Dark hair and eyes. Intimidatingly smart. Basically the only three items on my checklist.
I don’t know how to flirt anymore. Maybe it’s that I’ve spent the last year kind of shut indoors, avoiding the world, and more importantly avoiding communicating with people who I didn’t trust with my life. The last two weeks though I’ve been good. I’ve gone out twice. I’ll probably go out again if opportunity arises. That’s how we met.
Flirting used to come to me like breathing. I got myself in so much trouble SO OFTEN because I’d inadvertently lead guys on when I was just being friendly or helpful. But a smile, a jab, a twirl of the hair and some giggling always did the trick. I still know how to do all these things, but they don’t flow as naturally as they once did, and I’m not all that confident in myself. Which does no one any good.
But that spark. I don’t know how to see if he feels it too. I don’t know how much to try and talk to him. I’m almost 32-fucking years old and I’m a shadow of the femme fatale I was in my 20s. Anyway, if anyone has any tips on how to figure out if a boy maybe not likes you but would entertain the idea, let me know. :)
A year later …
There are the scars. The physical, the ones that have faded gradually with time. There’s a tiny line through one of my freckles on my left arm. I remember that one.
The emotional and mental ones, well, no one can see those. And I’m the only person who knows where they are, and where they came from.
I used to mindlessly trust and welcome anyone I met into my world without a second thought. The world was a wonderful place, full of hope and happiness. That part of me was snuffed out last spring.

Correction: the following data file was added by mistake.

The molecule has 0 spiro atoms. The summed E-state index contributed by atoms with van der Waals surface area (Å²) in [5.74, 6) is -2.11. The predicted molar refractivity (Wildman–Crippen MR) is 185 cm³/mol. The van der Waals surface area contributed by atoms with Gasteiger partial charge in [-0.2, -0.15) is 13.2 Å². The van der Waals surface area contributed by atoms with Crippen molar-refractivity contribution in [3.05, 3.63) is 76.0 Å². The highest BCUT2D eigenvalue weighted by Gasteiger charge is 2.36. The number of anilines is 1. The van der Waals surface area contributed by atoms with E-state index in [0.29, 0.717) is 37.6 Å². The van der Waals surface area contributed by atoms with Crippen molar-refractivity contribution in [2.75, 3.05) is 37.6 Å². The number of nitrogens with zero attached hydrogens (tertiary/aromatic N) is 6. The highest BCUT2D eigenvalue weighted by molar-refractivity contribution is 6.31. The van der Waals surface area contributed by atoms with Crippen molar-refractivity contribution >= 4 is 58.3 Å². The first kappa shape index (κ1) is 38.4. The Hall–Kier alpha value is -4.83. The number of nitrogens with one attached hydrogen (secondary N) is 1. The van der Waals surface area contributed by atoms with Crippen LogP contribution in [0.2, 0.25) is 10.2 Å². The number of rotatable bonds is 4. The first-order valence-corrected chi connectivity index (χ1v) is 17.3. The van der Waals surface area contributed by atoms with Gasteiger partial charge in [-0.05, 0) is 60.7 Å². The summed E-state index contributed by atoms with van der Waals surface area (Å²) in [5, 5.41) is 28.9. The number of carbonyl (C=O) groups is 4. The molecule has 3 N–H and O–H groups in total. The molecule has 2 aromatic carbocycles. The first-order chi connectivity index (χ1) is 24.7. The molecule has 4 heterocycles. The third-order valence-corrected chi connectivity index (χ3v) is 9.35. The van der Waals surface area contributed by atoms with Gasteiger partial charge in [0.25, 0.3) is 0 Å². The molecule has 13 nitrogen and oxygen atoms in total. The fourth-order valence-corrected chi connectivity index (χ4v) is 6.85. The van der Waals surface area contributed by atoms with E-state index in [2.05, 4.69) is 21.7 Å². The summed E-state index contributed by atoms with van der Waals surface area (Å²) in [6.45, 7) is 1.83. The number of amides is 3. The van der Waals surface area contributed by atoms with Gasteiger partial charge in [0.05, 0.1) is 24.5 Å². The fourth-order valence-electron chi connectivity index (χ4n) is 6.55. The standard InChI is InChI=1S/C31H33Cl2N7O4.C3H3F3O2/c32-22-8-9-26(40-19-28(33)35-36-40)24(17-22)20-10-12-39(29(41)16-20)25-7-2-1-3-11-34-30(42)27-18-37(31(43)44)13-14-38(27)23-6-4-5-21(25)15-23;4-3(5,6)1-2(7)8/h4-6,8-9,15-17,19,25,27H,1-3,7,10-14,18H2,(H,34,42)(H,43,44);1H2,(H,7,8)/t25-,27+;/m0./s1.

I’m no longer open, outwardly friendly. Nobody gets my trust right off. I’m quieter, more skeptical, comfortable slinking back and watching than participating. I don’t start conversations with strangers. You never know what their motives are.
Sleeping is the only time I feel good.
My decisions are not your buttons. You know exactly what I’m talking about, and I know you are reading this.
To Mindy McCready…
I’m sorry that things ended for you the way that they did. But believe me, I know how it feels where you’e convinced the world has turned it’s back on you. When the voices in your head yell, yell so loud that you can’t hear anything but “end it. end it. end it.” I’ve been there. I have never had any intention to kill myself ,but take a butcher knife to my non-fatal side of my arm I have. I escaped that trip to the hospital Then, there were the late night tweets where I was just lost, and I was really sure that between my job, the environmental i worked in that I didn’t want to deal with the condescension the attitude, the feeling that i was lesser than anyone else. The loss of a best friend. I was exhausted. Trapped in a bad relationship and a job that just wasn’t for me. None of this compares to what you went through, Miss McCready. You were going to bars with your mom as a young child. I was made fun of for my not yet fat body as a teenager. I was used by a lot of guys. You were used by a lot of guys. I never turned to drugs or alcohol, but I did turn to anger.
My two best friends hog-tied me into help and I went. I learned why I feel how I do. I’ve learned how to manage the feelings when they get bad. But most of all, I have bipolar disorder. More manic than anything else. If Mindy had gotten the help she needed, Celebrity Rehab was not it. A support system and a trained group of doctors may have given her another shot at life. I’m devastated your life ended like this. Nobody’s life should, but I pray and hope that wherever you are now, you have found the kind of piece that you never found on earth, Minday. Godspeed.